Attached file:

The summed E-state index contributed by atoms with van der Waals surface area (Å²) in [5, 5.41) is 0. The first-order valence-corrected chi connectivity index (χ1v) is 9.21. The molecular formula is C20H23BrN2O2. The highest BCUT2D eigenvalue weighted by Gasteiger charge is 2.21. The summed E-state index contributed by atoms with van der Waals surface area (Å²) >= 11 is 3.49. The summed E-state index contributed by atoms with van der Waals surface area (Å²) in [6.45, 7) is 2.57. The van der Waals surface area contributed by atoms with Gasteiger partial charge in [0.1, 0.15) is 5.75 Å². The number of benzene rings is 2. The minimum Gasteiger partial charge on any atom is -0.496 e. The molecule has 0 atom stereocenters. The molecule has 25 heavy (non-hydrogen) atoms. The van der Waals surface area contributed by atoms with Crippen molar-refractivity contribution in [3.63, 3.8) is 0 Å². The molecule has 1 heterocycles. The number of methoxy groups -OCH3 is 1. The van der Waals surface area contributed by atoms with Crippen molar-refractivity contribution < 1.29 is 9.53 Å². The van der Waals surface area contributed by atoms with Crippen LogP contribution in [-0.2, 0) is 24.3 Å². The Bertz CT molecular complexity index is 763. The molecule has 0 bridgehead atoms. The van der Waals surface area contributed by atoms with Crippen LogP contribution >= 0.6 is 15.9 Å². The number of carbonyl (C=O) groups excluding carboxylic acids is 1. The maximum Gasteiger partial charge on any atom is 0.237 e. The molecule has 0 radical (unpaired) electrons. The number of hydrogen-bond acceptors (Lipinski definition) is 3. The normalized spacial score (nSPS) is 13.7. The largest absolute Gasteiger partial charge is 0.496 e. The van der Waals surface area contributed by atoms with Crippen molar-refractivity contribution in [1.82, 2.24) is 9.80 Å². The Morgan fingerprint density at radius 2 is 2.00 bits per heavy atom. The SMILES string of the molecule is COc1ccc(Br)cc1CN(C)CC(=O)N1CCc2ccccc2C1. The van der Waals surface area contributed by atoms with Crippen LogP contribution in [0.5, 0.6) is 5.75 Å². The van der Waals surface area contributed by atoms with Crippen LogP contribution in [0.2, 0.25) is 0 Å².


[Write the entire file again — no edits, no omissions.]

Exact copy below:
The summed E-state index contributed by atoms with van der Waals surface area (Å²) in [5, 5.41) is 0. The first-order valence-corrected chi connectivity index (χ1v) is 9.21. The molecular formula is C20H23BrN2O2. The highest BCUT2D eigenvalue weighted by Gasteiger charge is 2.21. The summed E-state index contributed by atoms with van der Waals surface area (Å²) >= 11 is 3.49. The summed E-state index contributed by atoms with van der Waals surface area (Å²) in [6.45, 7) is 2.57. The van der Waals surface area contributed by atoms with Gasteiger partial charge in [0.1, 0.15) is 5.75 Å². The number of benzene rings is 2. The minimum Gasteiger partial charge on any atom is -0.496 e. The molecule has 0 atom stereocenters. The molecule has 25 heavy (non-hydrogen) atoms. The van der Waals surface area contributed by atoms with Crippen molar-refractivity contribution in [3.63, 3.8) is 0 Å². The molecule has 1 heterocycles. The number of methoxy groups -OCH3 is 1. The van der Waals surface area contributed by atoms with Crippen molar-refractivity contribution < 1.29 is 9.53 Å². The van der Waals surface area contributed by atoms with Crippen LogP contribution in [-0.2, 0) is 24.3 Å². The Bertz CT molecular complexity index is 763. The molecule has 0 bridgehead atoms. The van der Waals surface area contributed by atoms with Crippen LogP contribution >= 0.6 is 15.9 Å². The number of carbonyl (C=O) groups excluding carboxylic acids is 1. The maximum Gasteiger partial charge on any atom is 0.237 e. The molecule has 0 radical (unpaired) electrons. The number of hydrogen-bond acceptors (Lipinski definition) is 3. The normalized spacial score (nSPS) is 13.7. The largest absolute Gasteiger partial charge is 0.496 e. The van der Waals surface area contributed by atoms with Crippen molar-refractivity contribution in [1.82, 2.24) is 9.80 Å². The Morgan fingerprint density at radius 2 is 2.00 bits per heavy atom. The SMILES string of the molecule is COc1ccc(Br)cc1CN(C)CC(=O)N1CCc2ccccc2C1. The van der Waals surface area contributed by atoms with Crippen LogP contribution in [0.5, 0.6) is 5.75 Å². The van der Waals surface area contributed by atoms with Crippen LogP contribution in [0.2, 0.25) is 0 Å².